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RISHON LEZION, Israel — In the United States, the so-called “War on Christmas” is commonly known as a political movement by the Religious Right.
Well, the Jewish state is seeing the flip side of the religious coin — to keep Christmas “out”:
The “Lobby for Jewish values” this week began operating against restaurants and hotels that plan to put up Christmas trees and other Christian symbols ahead of Christmas and the civil New Year.
According to the lobby’s Chairman, Ofer Cohen, they have received backing by the rabbis, “and we are even considering publishing the names of the businesses that put up Christian symbols ahead of the Christian holiday and call for a boycott against them.”
Fliers and ads distributed among the public read, “The people of Israel have given their soul over the years in order to maintain the values of the Torah of Israel and the Jewish identity.
“You should also continue to follow this path of the Jewish people’s tradition and not give in to the clownish atmosphere of the end of the civil year. And certainly not help those businesses that sell or put up the foolish symbols of Christianity.”
The Jerusalem Rabbinate also works each year to ensure restaurants and hotels receiving kosher certification from the Jerusalem Religious Council do not put up Christian symbols.
According to a senior official in the kashrut department, this is done each year consensually, but that businesses which do not meet this requirement may find their kashrut certificate revoked.
I was on my way to a New Year’s Eve party in a local pub last year when I stopped in a kiosk. To my surprise, the convenience store was decked out in decorations that would normally be seen at Christmas in the United States. And then I remembered that the owners of the kiosk were Christians who had emigrated from the Soviet Union under Israel’s Law of Return, which allows anyone who has at least one Jewish grandparent to become an automatic, Israeli citizen even it that person is not Jewish himself. Since I had always been friendly with them when I lived in Rishon Lezion, I posed for a picture.
The Israeli city of Rishon Lezion is nicknamed “Russian Lezion” for a reason — sometimes you are more likely to hear Russian than Hebrew in the city center. As a result, there are more than a few shops with Christmas items.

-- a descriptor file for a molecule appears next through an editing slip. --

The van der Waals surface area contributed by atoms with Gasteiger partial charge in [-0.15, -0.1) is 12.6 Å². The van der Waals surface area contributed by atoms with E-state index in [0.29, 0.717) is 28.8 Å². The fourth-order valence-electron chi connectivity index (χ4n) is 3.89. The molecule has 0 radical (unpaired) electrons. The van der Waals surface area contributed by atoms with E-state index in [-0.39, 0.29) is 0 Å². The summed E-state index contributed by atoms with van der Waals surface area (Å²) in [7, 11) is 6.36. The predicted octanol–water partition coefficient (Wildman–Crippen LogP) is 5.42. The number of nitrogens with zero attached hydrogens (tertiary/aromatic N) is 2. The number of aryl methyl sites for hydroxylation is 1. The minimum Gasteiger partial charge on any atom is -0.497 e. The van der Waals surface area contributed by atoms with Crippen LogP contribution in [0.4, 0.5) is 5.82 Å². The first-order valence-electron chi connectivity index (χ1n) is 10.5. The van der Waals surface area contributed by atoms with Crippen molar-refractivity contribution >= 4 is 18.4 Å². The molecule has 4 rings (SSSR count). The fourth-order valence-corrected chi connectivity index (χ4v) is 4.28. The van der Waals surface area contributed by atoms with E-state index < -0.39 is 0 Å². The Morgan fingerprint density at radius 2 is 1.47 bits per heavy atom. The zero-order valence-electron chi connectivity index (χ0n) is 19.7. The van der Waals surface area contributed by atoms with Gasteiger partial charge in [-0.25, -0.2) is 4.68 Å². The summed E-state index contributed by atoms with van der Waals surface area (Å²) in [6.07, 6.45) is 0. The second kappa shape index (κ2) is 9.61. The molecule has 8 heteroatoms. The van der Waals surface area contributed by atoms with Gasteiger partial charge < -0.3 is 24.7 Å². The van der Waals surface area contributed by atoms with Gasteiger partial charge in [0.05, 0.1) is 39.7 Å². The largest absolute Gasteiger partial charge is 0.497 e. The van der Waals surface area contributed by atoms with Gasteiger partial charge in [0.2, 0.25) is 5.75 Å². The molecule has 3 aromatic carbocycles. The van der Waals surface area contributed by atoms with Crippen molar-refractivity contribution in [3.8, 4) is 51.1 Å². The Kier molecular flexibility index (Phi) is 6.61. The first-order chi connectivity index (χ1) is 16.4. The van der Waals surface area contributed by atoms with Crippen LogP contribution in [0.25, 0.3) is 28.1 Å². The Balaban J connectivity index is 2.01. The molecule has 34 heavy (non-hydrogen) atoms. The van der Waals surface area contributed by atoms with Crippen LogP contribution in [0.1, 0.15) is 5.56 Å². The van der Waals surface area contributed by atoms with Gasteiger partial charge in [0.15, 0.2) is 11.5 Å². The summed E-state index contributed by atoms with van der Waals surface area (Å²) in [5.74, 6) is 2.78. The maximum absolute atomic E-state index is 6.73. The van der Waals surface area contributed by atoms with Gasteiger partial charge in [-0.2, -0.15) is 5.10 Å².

That night, I went to the pub for the New Year’s Eve party, and Christmas was a theme, if understated enough in a way that the secular Israelis there might not have known the connotations that a native American would have seen.
The bar was decorated with red balloons and other items of a similar color. More than a few bartenders and guests wore Santa hats and similar items. After everyone fired flares at midnight, a regular patron dressed as Santa Claus sat on a chair behind the bar and threw gifts into the crowd (see the picture at the top of the post). I did not want to drag the party down, but I had wanted to ask my friends there if they knew that the color red in Christmas decorations, at least according to what I had heard, symbolizes the blood of Jesus, especially on candy canes.
Although there were a few grumblers in the bar who insisted that everyone should be honoring “Sylvester” with its negative connotations rather than the secular New Year, nearly everyone just wanted to have fun. American Jews grow up in an environment in which they feel alienated during Christmas (how far can one go in participating in holiday activities without appearing to endorse the theological theme?), but those born and raised in Israel never had to deal with the complicated feelings that arise since they grew up in a Jewish state. The clothes and decorations are merely yet another excuse for secular Israelis to throw a party, and they are sufficiently Westernized through television and films to be familiar with the standard holidays and associated themes.
And party they did. The bar was not kosher, so it was in no danger of losing a kashrut (kosher) certificate — especially since Rishon Lezion is relatively far from Jerusalem. But I left with lingering questions. The secular, Westernized celebration of the holiday season — and the rabbinical efforts to clamp down on the phenomenon — is yet another example of one of the central paradoxes facing Israel.
The Jewish state wants to be two things: a Jewish state and a free, democratic state. But what is the solution when these competing priorities conflict? If all Israelis start celebrating Christmas (either as Christians or as secularized revelers), then it will arguably no longer be a Jewish state. If the government bans everyone from having anything to do with the holiday, then it will no longer be a free state.